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Murad Article Review

To: (Tariqas Elist)
Subject: Murad Article Review
From: tyagI@houseofkaos.Abyss.coM (Haramullah)
Date: 49940921

Lakum dinukum wa-leyah dini.

|From: mas@Cadence.COM (Masud Khan)
|To: alt.religion.islam 

|[Excerpts from:]
|I S L A M I C  S P I R I T U A L I T Y
|The Forgotten Revolution
|Abdal-Hakim Murad

And my commentary/query.  Note, there was much discussion of Muslim history
and politics, as well as delineation of Sufi scholars with respect to Islam.  
As I do not wish to perpetuate the Muslim/nonMuslim debate, I will be 
focussing here on the elements of Sufism as presented by this author, asking 
questions about its particulars and how this might compare with nonMuslim 

| Muslim religious conversion is supposed to 
|work. It is meant to be a process of intellectual maturation, triggered 
|by the presence of a very holy person or place. Tawba, in its traditional 
|form, yields an outlook of joy, contentment, and a deep affection for 

My impression is that this triggered maturation also arises as a result
of relation with Allah and this leads to 'hidden saints'.  I also think
that what is referred to here as 'Muslim religious conversion' is actually
a particular instance of any genuine spiritual orientation.

While the yield may be similar in many cases, I presume that along the
path these qualities mentioned at the end of the paragraph are not the
path itself.  That is, working toward joy, contentment and affection is 
not always the way to achieve these 'outlooks'.  Compare an emulation of
the Prophet or Christ to finding one's own path and working through it.

I think it is very important to note that the word 'intellectual' here
may be slightly deceiving.  I gather that in translation it sometimes
loses some of its deeper implications, perhaps similar to the way that
in Asia 'heart' and 'mind' are sometimes referred to by the same term.

|...the Islamic 
|scholars have worked out a science, an ilm, of analysing the 'states' 
|of the heart, and the methods of bringing it into this condition of 
|soundness. In the fullness of time, this science acquired the name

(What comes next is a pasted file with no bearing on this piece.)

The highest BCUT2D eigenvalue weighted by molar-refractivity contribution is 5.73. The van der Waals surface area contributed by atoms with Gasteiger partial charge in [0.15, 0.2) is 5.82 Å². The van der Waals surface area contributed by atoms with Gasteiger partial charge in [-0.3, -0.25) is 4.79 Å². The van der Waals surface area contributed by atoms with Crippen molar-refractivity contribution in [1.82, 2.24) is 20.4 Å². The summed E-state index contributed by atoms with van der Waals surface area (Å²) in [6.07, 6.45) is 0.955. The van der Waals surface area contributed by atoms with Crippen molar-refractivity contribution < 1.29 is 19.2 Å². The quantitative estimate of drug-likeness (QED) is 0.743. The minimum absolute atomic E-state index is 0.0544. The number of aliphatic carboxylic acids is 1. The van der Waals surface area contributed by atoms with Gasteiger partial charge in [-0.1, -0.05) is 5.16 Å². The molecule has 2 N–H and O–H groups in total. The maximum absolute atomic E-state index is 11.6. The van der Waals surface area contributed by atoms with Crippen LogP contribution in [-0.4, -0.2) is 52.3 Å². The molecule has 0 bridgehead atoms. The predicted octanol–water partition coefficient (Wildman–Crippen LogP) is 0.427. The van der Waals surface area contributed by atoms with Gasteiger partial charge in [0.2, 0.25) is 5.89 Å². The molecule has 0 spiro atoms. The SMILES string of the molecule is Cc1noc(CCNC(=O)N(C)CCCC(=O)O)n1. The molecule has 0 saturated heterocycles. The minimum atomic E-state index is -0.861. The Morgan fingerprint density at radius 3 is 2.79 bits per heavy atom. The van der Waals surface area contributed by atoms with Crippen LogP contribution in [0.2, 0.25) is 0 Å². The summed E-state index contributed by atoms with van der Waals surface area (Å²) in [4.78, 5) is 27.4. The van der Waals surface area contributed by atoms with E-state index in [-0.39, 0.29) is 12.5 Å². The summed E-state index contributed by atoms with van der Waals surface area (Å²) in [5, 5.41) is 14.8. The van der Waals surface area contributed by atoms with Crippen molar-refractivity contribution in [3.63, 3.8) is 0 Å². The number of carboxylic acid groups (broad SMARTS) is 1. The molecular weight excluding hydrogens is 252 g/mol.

|tasawwuf, in English 'Sufism' - a traditional label for what we might 
|nowadays more intelligibly call 'Islamic psychology.'

I am learning alot about Arabic when reading these articles.  I had no
idea that 'tasawwuf' was another name for 'sufism'.  I gathered that
it may be related directly with psychology (as is Buddhism and are many
other mystical paths).  This is exemplified by the deep connection between
my local (Jerrahi?) Sufis and the psychological organization from which 
many of the members of that (Redwood City, CA) org have joined.

If it is truly a science, then we ought to be able to specify some of its
common elements, and this is what I'd like to begin focussing on more
acutely, rather than the broad classifications (which I think my model 
enables us to at least discuss with reason).

|...It is vital to understand that mainstream Sufism is not, and 
|never has been, a doctrinal system, or a school of thought - a madhhab.
|It is, instead, a set of insights and practices which operate within the 
|various Islamic madhhabs; in other words, it is not a madhhab, it is an 

This is very important to me.  If it is not a doctrinal system but a system
of insights and practices, of what are these practices composed?  Can anyone
on this elist give some examples of what kinds of practices are *included in*
(not necessary what constitutes) sufism?  If it is an ilm (science) why is it
considered such?  Upon what basis would we use this term to describe 'it'?

|And like most of the other Islamic ulum, it was not known by name, or 
|in its later developed form, in the age of the Prophet (upon him be blessings 
|and peace) or his Companions. 

If it was not known by name, then when was the word first used?
What is it about the practices and insights that inspires people to
consider that sufism developed before the Prophet?  Is there anything
to be acknowledged other than a confluence of mystical practices which
came (later, after development) to be known as Sufism?  If not, then it
would seem that (Muslim) Sufism developed first and then (general) sufism 
from it.

And can 'it' really be called an 'it' in 'undeveloped form'?  Or is it
more of a 'they', including Neoplatonistic, Christian and other technologies
which came together only later into formal structure?  The author does not
appear to acknowledge the previous influences and, given that his focus is
upon Islam, perhaps this displays his bias.

|...Islamic psychology is characteristic of the new ulum which, although 
|present in latent and implicit form in the Quran, were first systematized 
|in Islamic culture during the early Abbasid period. Given the importance 
|that the Quran attaches to obtaining a 'sound heart', we are not surprised 
|to find that the influence of Islamic psychology has been massive and 

This gives us a specific time period for codification of Sufism as an
organized structure (the 'Orders').

|...This was first visible when, following the example of the Tabi'in, many of 
|the early ascetics, such as Sufyan ibn Uyayna, Sufyan al-Thawri, and Abdallah 
|ibn al-Mubarak, had focussed their concerns explicitly on the art of purifying 
|the heart. The methods they recommended were frequent fasting and night 
|prayer, periodic retreats, and a preoccupation with murabata: service as 
|volunteer fighters in the border castles of Asia Minor.